December 07, 2011

Gaming with Kids: The 4-Player Threshhold

As the old idiom goes, "Three's a crowd."  Well in the board gaming hobby, five must be also, while four is just right!  One of my minor rants with the industry is the number of games that will not accommodate more than four players.  I have four children and have had to apply the brakes on several likely buys that are a perfect family fit - except for the fact it doesn't include our entire family of five gamers.  We are not unique in this, nor certainly even a minority.  Personally, we know more families of five and more than we do with four and less.  And beyond family gaming, most gaming clubs and groups include more than four members.  So why do such a vast number of games stop with four?

Perhaps price is one aspect?  Adding components for 5-6 players would mean additional production costs.  Realistically, though, hobby gamers understand that.  Though we sometimes like to whine and complain about value (like any other hobby market), we are still willing to pay a little extra for a title that accommodates a little extra.  Believe it or not, families are willing to, also.  So then maybe game length is a consideration?  It is possible that adding that 5th and 6th person will extend playing time beyond a title's welcome.  Yet hardcore gamers are well adjusted in dealing with the added time, and family-oriented games are generally elegant enough to keep game length under control despite a couple more players.  Finally, perhaps balance is a major factor?  Before ever hitting the market, designers and volunteers playtest games to work out the flaws and kinks.  It is likely that everyone involved in this prototype-to-production process discovered that four players created a "sweet spot."  Or at most, to add mechanics and components for an additional opponent would derail the entire experience so severely, they don't even include them as an option.  That sounds like a logical explanation, yet it is weakened by the existence of a number of expansions that add additional players to a base game which originally accommodated only four, such as Dominion, Race for the Galaxy, and Stone Age, to name but a few.

Scaling a game so that it plays smoothly regardless of 2, 3, 4, 5, or more players is not always easy.  It can be an art and a science.  I get that.  But that balance, as well as value and playing time, is a subjective concept.  I would not argue that every single game must accommodate 5 or more players.  But there seem to be a great many titles that would benefit by providing at least the option to the gaming consumer.  Games on our wishlist that we may never buy because they don't accommodate more than four include: Trollhalla, Forbidden Island, Rattus, Tobago, Defenders of the Realm, Sobek, Roll Through the Ages, and Stone Age.  Going that little bit extra would include another demographic of potential buyers.  Families and gaming groups who are willing can add a player or two, while at the same time, those who prefer keeping at four (or even less) have that option.  In a world where it's impossible to please everyone all the time, providing that choice is the next best thing.  Let's call it crowd control.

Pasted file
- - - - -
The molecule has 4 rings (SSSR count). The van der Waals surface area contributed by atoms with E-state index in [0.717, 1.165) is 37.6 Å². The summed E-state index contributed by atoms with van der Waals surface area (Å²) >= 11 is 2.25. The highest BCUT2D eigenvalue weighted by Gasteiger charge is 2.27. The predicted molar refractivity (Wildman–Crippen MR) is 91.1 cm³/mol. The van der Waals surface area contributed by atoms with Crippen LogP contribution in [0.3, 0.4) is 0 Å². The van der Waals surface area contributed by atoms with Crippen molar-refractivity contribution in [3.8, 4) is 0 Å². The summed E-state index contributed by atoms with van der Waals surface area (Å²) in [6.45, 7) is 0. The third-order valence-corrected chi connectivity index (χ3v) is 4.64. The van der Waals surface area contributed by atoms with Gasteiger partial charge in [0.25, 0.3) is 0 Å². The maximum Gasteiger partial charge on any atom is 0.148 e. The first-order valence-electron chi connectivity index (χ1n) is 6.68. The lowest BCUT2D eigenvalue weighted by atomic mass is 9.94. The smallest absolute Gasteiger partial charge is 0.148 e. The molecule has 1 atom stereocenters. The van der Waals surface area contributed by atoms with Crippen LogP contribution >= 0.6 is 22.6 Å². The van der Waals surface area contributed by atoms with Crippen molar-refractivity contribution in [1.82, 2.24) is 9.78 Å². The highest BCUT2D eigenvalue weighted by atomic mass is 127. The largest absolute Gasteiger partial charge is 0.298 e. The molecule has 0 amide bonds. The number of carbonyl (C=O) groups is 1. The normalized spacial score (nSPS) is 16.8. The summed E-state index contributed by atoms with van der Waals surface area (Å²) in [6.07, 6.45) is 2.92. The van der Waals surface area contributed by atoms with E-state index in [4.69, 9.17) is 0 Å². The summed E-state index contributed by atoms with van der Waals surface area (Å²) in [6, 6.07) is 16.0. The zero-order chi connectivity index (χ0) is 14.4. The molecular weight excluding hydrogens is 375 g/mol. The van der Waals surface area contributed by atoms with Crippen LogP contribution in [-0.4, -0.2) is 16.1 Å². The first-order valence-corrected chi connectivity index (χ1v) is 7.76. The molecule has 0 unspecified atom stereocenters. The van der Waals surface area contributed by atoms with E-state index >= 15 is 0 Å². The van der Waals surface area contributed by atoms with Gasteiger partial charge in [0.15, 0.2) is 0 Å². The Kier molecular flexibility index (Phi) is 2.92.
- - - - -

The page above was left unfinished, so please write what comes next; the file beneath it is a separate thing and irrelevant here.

1. I think play time is the biggest consideration. Even Dominion, which does expand, can get a little unbearable with six players.

    And any game with area control is fairly sensitive to player issues. Small World includes different boards for different numbers of players to address that issue. So adding a fifth player to area games (even games like Tobago where area control isn't a mechanic but spreading out and into different locations is important are impacted).

    That said, I too wish that five was the standard rather than four. Quite often I have a group of five folks and that nixes a lot of good four player games.

  2. I wish for five all the time! But even though Dominion goes up to five with the expansion, the rules explain that this is a concession, not ideal. (I agree with that.)

    There are, however, some EXCELLENT five-player games that might work well with your family, chief among them being Ticket to Ride. (I don't know if you have it, but I haven't seen you talk about it.) Even though play is not simultaneous, since each player can only do one thing per turn, it moves briskly and is simple enough that anyone can play, but fun enough that I haven't met someone who doesn't like it. It also plays well with two, three, or four players. Ra is also a good game for five players(despite @Futurewolfie's hatred for it), though the scoring can be a bit tough to grasp. And then there are the shorter games from the Gryphon Bookshelf Series like Money, Incan Gold, and For Sale, each of which accommodates five players well, is easy to learn, and is a lot of fun to play.

  3. Yeah, both of you make pertinent points, thanks! Down time between turns is different than merely adding overall length to the game. We are more casual gamers, I'd say (as most family gaming I think will be), so that's probably why it flew over my head as an emphasis. For gaming groups, it's a consideration, I can understand.

    However, giving gaming consumers the choice to take or leave the 5th player would increase sales maybe?

    Incan Gold is on our wish list - probably even for the next buy (whenever that is). I've got Ticket to Ride on the wish list, too (and had a chance to look at it on one of those iPad things or something) but the kids don't seem excited about it. Think it's the theme?

  4. I really enjoyed reading your affirms the design direction that I am taking with the game of Crossbones...The Swashbuckling Pirate Adventure Game. A pirate's life board game designed for 2 to 5 players...ages X to Adult.

  5. Thanks, Tom - I believe that 5th player can make a lot of difference in sales. Sure, not the most important thing, but a big one. If playing with 5 proves too long for some, they can always stick with 3-4.